Accordingly, there exists a need for a display device which includes spacers properly located between the glass substrates, in proper densities, and the proper location. The spacers must properly separate the glass substrates, while avoiding contact with the display elements. The display should be fabricated by a process which is readily compatible to the semiconductor processes routinely used in the display fabrication.
Briefly, according to the invention, there is provided a flat panel display device comprising first and second display substrates arranged in spaced, parallel relationship. At least one of the substrates has deposited thereon a plurality of display elements. The display elements may be for example, display electrodes, emitters, or blocking elements to name a few. Disposed on the substrate, either between or around (or both) each display element is deposited a spacing element or spacer. The spacing element is adapted to maintain a uniform distance between the parallel glass substrates. The spacing elements may be either disposed on the substrate subsequent to the fabrication of the display elements, or may be concurrently deposited as by, for example, a semiconductor fabrication process, i.e., photolithography.
The spacing elements themselves may be fabricated of a material selected from the group consisting of carbon, such as diamond films, diamond/graphite films and coatings that provide both high electrical insulation and high thermal transfer. In one embodiment, the spacing elements are fabricated of a deposited carbon material, preferably, the deposited carbon material is diamond. Moreover, the display may further include a layer of compliant material, and/or optical isolating material, such as a black polyimide material, between each display element, and said spacing element is deposited atop said compliant material and/or optical isolating material.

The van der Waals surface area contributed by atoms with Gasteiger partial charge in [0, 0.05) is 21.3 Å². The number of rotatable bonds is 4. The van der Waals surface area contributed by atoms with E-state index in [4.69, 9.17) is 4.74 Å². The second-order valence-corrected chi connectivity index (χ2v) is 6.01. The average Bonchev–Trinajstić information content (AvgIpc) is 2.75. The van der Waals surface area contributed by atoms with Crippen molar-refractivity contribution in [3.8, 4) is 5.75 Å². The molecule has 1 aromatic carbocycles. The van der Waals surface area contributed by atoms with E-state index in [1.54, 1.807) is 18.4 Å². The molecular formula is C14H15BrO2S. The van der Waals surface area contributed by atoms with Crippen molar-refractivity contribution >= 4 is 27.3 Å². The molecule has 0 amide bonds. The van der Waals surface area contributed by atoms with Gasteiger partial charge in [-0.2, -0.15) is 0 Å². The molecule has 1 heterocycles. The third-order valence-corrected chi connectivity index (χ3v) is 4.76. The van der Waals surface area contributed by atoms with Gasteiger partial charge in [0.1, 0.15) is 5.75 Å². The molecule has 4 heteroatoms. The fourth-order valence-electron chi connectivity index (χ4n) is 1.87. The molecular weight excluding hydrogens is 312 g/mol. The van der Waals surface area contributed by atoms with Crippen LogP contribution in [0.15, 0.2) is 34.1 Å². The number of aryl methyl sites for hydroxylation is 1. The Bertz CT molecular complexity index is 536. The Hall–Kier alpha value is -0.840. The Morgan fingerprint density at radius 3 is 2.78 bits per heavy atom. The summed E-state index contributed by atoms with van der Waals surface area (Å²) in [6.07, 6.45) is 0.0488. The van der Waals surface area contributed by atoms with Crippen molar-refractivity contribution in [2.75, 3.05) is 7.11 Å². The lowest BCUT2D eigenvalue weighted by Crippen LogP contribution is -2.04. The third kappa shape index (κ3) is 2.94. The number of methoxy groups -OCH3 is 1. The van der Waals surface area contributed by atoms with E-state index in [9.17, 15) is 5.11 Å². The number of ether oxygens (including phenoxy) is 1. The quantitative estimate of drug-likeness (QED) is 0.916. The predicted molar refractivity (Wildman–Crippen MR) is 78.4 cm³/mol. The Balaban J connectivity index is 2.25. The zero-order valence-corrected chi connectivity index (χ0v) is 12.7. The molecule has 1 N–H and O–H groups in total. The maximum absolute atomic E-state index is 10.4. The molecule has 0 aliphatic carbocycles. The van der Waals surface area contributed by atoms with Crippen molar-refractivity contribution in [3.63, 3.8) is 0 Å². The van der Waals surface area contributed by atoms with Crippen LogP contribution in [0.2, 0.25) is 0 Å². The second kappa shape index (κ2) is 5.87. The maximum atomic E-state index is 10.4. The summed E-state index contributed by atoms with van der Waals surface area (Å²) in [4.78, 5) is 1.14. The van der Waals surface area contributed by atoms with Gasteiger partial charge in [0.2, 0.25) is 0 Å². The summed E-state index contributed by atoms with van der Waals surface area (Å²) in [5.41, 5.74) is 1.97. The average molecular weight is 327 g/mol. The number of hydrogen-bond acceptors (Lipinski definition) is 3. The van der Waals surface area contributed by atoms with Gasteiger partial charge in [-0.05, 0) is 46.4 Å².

Also disclosed is a method of fabricating a flat panel display device. This method comprises the steps of depositing a plurality of display elements on a first substrate, of two closely arranged, parallel glass substrates. Thereafter, one selectively deposits spacing elements at least partially around at least one or more of the display elements.
The method contemplates fabricating the spacing elements by depositing materials, and thereafter using a photolithographic process to selectively remove material from pre-selected locations. The spacers may be fabricated by processes such as DC glow discharge, hot filament discharge, chemical vapor deposition, plasma enhanced chemical vapor deposition, conformal coating processes and combinations thereof.
These and other advantages of the instant invention will become apparent from a perusal of the following detailed description, drawings and claims.
FIG. 1 is a cross-sectional side view of a display device according to the prior art;
FIG. 2 is a partial front elevational view of a display device including spacers, in accordance with the instant invention;
FIG. 3 is a cross-sectional side view, taken long line 3--3 of FIG. 2;
FIG. 4 is a cross-sectional side view of a display pixel illustrating a second embodiment of a display device including spacers, in accordance with the instant invention; and
FIG. 5 is a front elevational view of a single display pixel, including spacers, in accordance with the invention.
While the specification concludes with claims defining the features of the invention that are regarded as novel, it is believed that the invention will be better understood from a consideration of the following description in conjunction with the drawing figures, in which like reference numerals are carried forward.